A career booster for technologists


Technologists looking to step up the corporate ladder, and internationally trained professionals looking to gain a foothold in the Canadian workplace, have a new education program to help them succeed.

The McMaster-Mohawk Bachelor of Technology Partnership is introducing Technology Leadership certificate and diploma programs this September.

The new programs offer courses in financial systems, entrepreneurship, organizational behaviour, project management and strategy formulation.

They will be offered part-time, evenings and Saturdays.

“These leadership and management programs are intended to round out individuals whose primary training and education has been technical in nature,” said Art Heidebrecht, executive director, McMaster-Mohawk Bachelor of Technology Partnership. “They also respond to current supervisory shortages in technology-intensive companies.”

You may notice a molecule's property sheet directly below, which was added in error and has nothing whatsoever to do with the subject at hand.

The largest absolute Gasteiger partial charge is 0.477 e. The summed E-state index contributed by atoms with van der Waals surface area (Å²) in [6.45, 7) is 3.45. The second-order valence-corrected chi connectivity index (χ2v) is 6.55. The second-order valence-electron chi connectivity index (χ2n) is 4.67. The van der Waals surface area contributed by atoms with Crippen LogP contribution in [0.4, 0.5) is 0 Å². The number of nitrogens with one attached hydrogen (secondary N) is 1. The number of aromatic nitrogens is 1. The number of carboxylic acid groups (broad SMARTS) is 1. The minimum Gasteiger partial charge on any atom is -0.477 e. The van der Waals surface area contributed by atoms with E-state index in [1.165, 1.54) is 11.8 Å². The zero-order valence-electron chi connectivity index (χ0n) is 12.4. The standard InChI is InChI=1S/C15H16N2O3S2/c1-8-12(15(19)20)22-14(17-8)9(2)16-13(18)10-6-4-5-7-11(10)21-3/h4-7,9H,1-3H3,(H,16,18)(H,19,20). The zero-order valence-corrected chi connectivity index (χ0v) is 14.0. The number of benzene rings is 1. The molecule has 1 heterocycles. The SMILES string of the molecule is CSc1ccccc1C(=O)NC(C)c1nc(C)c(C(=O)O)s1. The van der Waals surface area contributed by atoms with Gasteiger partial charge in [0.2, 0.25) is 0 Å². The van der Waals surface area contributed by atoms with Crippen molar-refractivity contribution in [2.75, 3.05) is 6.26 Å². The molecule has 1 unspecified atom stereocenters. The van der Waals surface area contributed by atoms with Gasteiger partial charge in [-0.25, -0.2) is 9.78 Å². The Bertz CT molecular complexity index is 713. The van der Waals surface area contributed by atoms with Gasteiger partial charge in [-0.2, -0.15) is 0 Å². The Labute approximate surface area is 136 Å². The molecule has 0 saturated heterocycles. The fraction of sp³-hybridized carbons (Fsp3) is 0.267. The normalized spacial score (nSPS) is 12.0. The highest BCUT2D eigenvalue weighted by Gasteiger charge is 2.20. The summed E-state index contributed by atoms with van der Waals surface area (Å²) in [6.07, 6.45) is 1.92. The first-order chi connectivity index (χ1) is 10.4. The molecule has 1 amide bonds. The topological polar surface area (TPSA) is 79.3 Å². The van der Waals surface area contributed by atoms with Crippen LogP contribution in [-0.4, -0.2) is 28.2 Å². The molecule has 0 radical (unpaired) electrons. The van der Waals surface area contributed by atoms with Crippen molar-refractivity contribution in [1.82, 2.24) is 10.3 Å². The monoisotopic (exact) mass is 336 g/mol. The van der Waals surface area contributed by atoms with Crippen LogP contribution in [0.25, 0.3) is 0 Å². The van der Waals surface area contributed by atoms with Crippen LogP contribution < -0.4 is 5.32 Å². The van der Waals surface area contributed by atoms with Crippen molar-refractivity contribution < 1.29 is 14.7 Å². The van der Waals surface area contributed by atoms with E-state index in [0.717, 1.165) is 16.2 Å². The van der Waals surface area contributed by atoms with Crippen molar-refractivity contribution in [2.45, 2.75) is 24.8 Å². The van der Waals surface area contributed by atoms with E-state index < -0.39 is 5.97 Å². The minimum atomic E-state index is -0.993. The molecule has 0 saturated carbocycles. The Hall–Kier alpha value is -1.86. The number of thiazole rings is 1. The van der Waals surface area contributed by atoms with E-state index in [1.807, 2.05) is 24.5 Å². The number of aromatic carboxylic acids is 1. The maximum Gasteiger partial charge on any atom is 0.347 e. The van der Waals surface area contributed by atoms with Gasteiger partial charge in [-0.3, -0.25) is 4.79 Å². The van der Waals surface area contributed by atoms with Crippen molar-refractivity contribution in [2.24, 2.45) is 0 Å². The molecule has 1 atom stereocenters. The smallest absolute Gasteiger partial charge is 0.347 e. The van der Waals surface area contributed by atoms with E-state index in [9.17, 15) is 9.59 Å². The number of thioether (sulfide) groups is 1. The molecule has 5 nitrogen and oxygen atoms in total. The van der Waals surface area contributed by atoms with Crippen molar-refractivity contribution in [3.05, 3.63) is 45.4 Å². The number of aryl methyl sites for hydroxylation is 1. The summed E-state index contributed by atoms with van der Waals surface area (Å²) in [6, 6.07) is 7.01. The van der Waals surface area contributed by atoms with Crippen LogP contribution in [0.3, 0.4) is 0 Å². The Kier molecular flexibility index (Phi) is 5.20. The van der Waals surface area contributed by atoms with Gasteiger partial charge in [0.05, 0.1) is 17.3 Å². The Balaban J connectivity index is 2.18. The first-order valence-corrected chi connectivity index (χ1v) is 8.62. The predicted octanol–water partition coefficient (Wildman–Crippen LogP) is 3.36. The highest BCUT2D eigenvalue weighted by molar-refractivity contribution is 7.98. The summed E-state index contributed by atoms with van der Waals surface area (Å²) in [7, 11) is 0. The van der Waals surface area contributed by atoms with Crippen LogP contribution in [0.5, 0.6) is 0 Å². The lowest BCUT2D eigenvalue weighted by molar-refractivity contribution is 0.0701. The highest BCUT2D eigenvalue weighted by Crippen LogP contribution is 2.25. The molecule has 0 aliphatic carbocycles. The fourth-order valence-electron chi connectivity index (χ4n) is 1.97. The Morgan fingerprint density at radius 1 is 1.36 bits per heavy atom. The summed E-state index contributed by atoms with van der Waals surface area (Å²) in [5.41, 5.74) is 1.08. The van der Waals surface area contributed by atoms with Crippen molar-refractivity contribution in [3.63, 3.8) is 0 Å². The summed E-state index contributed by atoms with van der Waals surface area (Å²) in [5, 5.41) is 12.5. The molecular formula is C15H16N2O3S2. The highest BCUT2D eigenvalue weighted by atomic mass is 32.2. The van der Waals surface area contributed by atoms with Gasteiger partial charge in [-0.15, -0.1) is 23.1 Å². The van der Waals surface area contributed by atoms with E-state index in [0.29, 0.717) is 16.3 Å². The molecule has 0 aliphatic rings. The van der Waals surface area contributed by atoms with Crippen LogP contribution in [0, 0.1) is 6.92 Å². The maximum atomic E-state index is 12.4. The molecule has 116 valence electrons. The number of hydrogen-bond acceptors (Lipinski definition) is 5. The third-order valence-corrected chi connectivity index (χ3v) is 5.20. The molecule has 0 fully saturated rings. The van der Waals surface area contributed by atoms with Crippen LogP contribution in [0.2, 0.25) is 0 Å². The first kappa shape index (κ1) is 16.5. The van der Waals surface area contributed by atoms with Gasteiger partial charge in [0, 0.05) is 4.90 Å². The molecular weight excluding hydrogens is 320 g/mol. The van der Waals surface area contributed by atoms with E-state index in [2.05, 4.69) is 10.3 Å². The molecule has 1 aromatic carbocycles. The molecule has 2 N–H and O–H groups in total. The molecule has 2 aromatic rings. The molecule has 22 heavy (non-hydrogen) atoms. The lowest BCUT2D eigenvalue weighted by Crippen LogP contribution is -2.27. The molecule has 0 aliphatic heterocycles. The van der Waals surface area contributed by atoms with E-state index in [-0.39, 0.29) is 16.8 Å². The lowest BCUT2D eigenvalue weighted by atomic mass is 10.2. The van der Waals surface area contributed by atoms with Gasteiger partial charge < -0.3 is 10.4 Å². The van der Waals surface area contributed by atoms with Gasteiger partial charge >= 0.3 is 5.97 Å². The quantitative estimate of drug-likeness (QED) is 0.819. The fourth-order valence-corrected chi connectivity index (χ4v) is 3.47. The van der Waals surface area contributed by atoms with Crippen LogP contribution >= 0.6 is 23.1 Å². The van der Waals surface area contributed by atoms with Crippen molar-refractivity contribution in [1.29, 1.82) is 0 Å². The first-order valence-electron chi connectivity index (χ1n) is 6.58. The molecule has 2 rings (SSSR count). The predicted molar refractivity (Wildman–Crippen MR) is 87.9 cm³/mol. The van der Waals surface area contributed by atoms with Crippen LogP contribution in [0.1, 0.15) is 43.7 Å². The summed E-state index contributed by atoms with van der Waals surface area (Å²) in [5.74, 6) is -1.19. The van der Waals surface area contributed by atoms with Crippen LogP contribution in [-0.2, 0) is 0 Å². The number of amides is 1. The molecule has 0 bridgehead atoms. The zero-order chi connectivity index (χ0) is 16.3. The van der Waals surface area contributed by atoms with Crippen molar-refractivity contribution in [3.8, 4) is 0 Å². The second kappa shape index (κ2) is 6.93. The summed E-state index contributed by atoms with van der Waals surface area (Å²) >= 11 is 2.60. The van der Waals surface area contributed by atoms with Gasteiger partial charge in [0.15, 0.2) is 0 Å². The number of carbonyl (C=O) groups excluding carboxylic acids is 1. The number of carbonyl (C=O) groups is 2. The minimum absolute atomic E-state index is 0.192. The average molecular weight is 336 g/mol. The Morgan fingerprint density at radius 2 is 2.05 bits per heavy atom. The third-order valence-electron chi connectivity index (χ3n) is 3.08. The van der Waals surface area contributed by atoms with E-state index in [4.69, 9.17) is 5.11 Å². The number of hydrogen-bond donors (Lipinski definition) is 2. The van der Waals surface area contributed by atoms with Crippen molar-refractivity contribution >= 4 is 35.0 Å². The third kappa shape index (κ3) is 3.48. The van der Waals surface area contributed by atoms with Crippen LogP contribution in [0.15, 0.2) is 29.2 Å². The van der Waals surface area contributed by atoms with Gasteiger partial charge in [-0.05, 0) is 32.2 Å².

The certificate program consists of five courses and the diploma program consists of eight courses. Individuals completing a program can use the courses for advance credit towards a Bachelor of Technology degree if they decide to pursue degree studies.

“Many individuals find that they are promoted into managerial or project management roles early after graduation, and realize they need broader skills to lead their team,” said Mike Piczak, program chair, management studies, McMaster-Mohawk Bachelor of Technology Partnership. “Internationally credentialed candidates may find that the technology leadership courses can serve as a means of understanding the business culture in Canada and provide networking opportunities to secure related jobs within Canadian companies.”

The McMaster-Mohawk Bachelor of Technology Partnership was established by McMaster University’s Faculty of Engineering and Mohawk College’s School of Engineering Technology. The partnership is structured to provide an accelerated path to both a college diploma and university degree in technology for working technologists, internationally trained professionals and graduating high school students.